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Clues to Earth's Past



Clues to Earth's Past
Reading Level
     edHelper's suggested reading level:   grades 6 to 8
     Flesch-Kincaid grade level:   6.47

Vocabulary
     challenging words:    hippo-like, finding, hypothesis, widely, theory, continental, jigsaw, meaning, prove, landmass, compare, evidence, trapped, traveled, likely, date
     content words:    Alfred Wegener, South America, Atlantic Ocean, South Africa, Cape Mountains, Buenos Aires, Harry Hess


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Clues to Earth's Past
By Cindy Grigg
  

1     How do scientists know what the Earth was like long ago? Scientists ask questions. They notice things. They gather clues and evidence. Then they make a hypothesis. They try to collect information to prove whether their hypothesis is correct or not.
 
2     In 1915, Alfred Wegener published his theory of continental drift. He said that all of Earth's continents were drifting. He thought that they could fit together. He carefully studied the outlines of the continents. He noticed that Africa and South America looked as though they would fit together like a jigsaw puzzle. He compared rock types from both sides of the Atlantic Ocean. He looked at fossils in the rock and found similar ones. How did the rocks and fossils get separated by the Atlantic Ocean?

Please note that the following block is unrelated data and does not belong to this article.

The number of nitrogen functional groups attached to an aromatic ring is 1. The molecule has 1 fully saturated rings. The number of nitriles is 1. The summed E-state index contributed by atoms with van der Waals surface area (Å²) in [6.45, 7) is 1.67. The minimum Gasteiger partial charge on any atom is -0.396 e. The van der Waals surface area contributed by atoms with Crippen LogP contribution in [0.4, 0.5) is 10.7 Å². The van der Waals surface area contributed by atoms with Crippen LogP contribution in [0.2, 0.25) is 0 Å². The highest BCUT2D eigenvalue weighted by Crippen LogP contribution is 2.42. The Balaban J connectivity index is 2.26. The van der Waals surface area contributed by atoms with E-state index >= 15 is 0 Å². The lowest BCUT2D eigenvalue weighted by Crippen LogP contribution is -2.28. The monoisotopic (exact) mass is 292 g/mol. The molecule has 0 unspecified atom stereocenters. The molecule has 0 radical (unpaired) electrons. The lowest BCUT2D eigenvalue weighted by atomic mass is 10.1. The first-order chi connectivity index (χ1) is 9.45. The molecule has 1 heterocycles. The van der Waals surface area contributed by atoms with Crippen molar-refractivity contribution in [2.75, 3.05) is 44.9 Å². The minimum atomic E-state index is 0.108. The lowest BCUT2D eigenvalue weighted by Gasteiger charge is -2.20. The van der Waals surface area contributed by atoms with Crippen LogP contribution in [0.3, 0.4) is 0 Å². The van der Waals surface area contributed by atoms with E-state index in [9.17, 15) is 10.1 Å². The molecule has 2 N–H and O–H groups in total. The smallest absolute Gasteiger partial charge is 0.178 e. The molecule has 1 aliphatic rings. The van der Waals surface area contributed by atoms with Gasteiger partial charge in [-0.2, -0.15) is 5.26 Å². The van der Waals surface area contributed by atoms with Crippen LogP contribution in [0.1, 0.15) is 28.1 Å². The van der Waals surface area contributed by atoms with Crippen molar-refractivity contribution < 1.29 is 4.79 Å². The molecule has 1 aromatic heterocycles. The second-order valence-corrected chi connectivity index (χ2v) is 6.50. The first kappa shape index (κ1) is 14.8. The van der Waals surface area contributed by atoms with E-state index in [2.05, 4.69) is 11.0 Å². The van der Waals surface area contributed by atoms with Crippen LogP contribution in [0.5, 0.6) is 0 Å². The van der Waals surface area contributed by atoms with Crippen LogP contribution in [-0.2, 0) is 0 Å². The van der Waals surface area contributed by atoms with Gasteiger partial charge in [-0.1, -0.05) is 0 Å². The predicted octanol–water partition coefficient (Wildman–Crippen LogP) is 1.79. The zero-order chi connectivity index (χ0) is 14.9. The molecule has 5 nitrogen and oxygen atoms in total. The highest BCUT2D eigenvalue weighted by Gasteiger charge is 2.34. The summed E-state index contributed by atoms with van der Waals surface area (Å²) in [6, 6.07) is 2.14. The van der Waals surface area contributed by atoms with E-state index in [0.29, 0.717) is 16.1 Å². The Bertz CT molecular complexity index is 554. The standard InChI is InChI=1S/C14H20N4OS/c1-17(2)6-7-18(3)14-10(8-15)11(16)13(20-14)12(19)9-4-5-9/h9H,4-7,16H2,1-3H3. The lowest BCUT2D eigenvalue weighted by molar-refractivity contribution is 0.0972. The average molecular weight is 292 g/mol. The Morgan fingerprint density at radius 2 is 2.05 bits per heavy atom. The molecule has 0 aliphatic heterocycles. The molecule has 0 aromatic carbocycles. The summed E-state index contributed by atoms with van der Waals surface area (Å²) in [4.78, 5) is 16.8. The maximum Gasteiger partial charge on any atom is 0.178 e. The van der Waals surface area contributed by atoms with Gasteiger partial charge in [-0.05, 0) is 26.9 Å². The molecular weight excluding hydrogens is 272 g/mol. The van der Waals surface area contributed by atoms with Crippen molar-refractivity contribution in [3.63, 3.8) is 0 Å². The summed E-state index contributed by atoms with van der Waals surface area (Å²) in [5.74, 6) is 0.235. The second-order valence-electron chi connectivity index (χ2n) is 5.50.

3     Wegener believed that all of Earth's land masses were once joined into one giant landmass. He called it Pangaea, meaning "All Earth." Then, he said, Pangaea split apart. The different continents drifted away from each other, in time finding their modern places.

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